Could Illinois Elect GOP Governor in 2010?

Ready to start thinking about 2010?  Andy McKenna is. He wants to be governor in a state that just sent a politician to the White House and deposed its governor. He’s in a primary field with six other candidates. And he’s a Republican in Illinois.

McKenna, former GOP chair in Illinois, announced his candidacy for governor last week and simultaneously  released a video called ‘Hair Today,’ which features Blagojevich’s infamous hair atop a variety of Illinois citizens and portrays McKenna as an ‘outsider’ to the Chicago culture of corruption.  The video was done by the same person (Fred Davis) who did the McCain campaign video portraying Obama as the biggest celebrity in the world.

“We knew what was wrong with this primary was no one was creating any excitement,” McKenna told HUMAN EVENTS. “We knew we need to do a couple things: One is to speak to their [people’s] embarrassment and anger about the failed leadership, the corruption — do it in a way that people could smile.  Because we think when they smile, they also realize, “Yeah, we can change this.”

It will be interesting to see whether McKenna’s campaign heralds a more presentation-savvy GOP nationally in 2010 than in years past, or if GOP candidates start borrowing from his communication playbook.  If so, McKenna’s campaign could end up being as important communication-wise as politically.

“It’s going to be the style of this campaign to do new and innovative things,” McKenna said.  “We haven’t used up all our creativity.”

Rep. Aaron Schock, a 28-year old Republican who knows what it takes to win in Illinois, said now is the time for candidates to get the attention of primary voters before the holidays (the primary elections are February 2 of next year).

“The biggest struggle for a Republican candidate for governor right now is name I.D.,” Schock said.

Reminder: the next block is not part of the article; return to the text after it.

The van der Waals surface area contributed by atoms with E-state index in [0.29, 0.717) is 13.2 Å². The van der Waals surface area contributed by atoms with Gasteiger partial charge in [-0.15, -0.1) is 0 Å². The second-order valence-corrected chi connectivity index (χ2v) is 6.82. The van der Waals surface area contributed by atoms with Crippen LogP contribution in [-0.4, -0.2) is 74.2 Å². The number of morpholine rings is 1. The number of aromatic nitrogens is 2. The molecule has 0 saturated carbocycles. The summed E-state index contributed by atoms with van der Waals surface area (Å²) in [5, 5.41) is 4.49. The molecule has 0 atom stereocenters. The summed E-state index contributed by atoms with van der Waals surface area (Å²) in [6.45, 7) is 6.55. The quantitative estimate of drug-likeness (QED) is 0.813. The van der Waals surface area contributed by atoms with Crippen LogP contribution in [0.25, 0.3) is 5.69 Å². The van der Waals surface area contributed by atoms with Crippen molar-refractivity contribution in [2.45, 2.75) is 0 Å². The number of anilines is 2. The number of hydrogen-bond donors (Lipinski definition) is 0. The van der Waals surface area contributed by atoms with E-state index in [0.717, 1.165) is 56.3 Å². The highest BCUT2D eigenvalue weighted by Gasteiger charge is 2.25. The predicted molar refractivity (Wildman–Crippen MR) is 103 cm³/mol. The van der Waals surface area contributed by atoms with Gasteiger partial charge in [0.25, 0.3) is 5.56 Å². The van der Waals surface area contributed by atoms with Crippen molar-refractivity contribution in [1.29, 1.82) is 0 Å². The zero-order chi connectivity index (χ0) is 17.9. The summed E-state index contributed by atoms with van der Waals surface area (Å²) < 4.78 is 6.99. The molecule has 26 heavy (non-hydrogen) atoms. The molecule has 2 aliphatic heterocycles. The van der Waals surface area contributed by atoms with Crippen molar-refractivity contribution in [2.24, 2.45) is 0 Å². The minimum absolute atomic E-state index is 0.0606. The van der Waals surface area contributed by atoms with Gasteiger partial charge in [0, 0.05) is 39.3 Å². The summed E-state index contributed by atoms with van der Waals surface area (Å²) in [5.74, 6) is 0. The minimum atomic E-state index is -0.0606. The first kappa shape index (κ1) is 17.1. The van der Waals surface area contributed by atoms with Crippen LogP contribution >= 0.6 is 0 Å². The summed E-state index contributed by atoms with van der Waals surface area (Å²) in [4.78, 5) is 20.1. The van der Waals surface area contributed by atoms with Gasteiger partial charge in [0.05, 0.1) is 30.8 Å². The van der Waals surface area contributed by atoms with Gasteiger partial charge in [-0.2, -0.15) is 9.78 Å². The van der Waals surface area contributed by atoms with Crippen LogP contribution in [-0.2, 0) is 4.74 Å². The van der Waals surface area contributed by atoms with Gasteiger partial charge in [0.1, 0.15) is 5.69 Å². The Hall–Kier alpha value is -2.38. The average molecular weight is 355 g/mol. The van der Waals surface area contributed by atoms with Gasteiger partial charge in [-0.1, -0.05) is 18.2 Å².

Schock thought the ad was humorous and agreed it was a creative way to tell Illinois’ corruption story.

“What struck me when I saw it was the reality is the corruption goes far deeper than Blagojevich,” he said.  

McKenna said he’s been getting emails, text messages, and phone calls praising the message and presentation.

“I just talked to a friend today who said his college-age kid loved it and that he thought it appealed to a broader set of age groups than often happens with Republican messaging,” McKenna said Thursday. “Our campaign’s about uniting Republicans and also reach[ing] out to independents, and that’s part of what we really liked about this — it’s a really good primary message, but it’s also one that I think transitions very well to the general election.”

And what kind of message would that send to the nation if Illinois actually sat a Republican governor a year from today?

“I think it would be a sign that the Democratic Party in Illinois — which has had a significant influence nationally — has the wrong ideas,” McKenna said. “What’s happening in Washington now started happening in Illinois six years ago and the state is nearly bankrupt.  Our debt burden on the people is greater than that of California, and we can’t balance the budget.”